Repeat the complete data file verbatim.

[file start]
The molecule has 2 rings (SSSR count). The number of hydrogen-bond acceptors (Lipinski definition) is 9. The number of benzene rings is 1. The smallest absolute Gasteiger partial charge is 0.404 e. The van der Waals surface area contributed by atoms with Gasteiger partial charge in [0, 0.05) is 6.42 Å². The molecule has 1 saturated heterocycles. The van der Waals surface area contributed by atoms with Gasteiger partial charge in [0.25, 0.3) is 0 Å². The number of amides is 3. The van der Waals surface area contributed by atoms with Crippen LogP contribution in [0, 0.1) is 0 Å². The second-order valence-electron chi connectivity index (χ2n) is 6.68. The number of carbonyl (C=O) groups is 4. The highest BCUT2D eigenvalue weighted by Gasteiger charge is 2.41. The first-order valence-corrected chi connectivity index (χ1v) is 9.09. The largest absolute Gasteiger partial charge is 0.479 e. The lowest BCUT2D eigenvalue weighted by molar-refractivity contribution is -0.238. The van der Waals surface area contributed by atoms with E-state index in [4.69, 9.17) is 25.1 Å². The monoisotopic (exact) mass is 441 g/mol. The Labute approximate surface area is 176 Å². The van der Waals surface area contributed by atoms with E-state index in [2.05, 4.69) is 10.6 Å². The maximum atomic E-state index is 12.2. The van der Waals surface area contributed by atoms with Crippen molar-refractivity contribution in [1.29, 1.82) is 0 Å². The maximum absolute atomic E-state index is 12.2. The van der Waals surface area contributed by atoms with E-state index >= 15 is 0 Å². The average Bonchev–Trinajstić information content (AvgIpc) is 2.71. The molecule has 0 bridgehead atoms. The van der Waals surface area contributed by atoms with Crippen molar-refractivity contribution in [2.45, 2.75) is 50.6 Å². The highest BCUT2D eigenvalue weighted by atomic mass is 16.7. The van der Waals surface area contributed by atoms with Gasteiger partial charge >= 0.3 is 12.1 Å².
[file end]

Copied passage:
The molecule has 2 rings (SSSR count). The number of hydrogen-bond acceptors (Lipinski definition) is 9. The number of benzene rings is 1. The smallest absolute Gasteiger partial charge is 0.404 e. The van der Waals surface area contributed by atoms with Gasteiger partial charge in [0, 0.05) is 6.42 Å². The molecule has 1 saturated heterocycles. The van der Waals surface area contributed by atoms with Gasteiger partial charge in [0.25, 0.3) is 0 Å². The number of amides is 3. The van der Waals surface area contributed by atoms with Crippen LogP contribution in [0, 0.1) is 0 Å². The second-order valence-electron chi connectivity index (χ2n) is 6.68. The number of carbonyl (C=O) groups is 4. The highest BCUT2D eigenvalue weighted by Gasteiger charge is 2.41. The first-order valence-corrected chi connectivity index (χ1v) is 9.09. The largest absolute Gasteiger partial charge is 0.479 e. The lowest BCUT2D eigenvalue weighted by molar-refractivity contribution is -0.238. The van der Waals surface area contributed by atoms with E-state index in [4.69, 9.17) is 25.1 Å². The monoisotopic (exact) mass is 441 g/mol. The Labute approximate surface area is 176 Å². The van der Waals surface area contributed by atoms with E-state index in [2.05, 4.69) is 10.6 Å². The maximum atomic E-state index is 12.2. The van der Waals surface area contributed by atoms with Crippen molar-refractivity contribution in [1.29, 1.82) is 0 Å². The maximum absolute atomic E-state index is 12.2. The van der Waals surface area contributed by atoms with E-state index >= 15 is 0 Å². The average Bonchev–Trinajstić information content (AvgIpc) is 2.71. The molecule has 0 bridgehead atoms. The van der Waals surface area contributed by atoms with Crippen molar-refractivity contribution in [2.45, 2.75) is 50.6 Å². The highest BCUT2D eigenvalue weighted by atomic mass is 16.7. The van der Waals surface area contributed by atoms with Gasteiger partial charge >= 0.3 is 12.1 Å².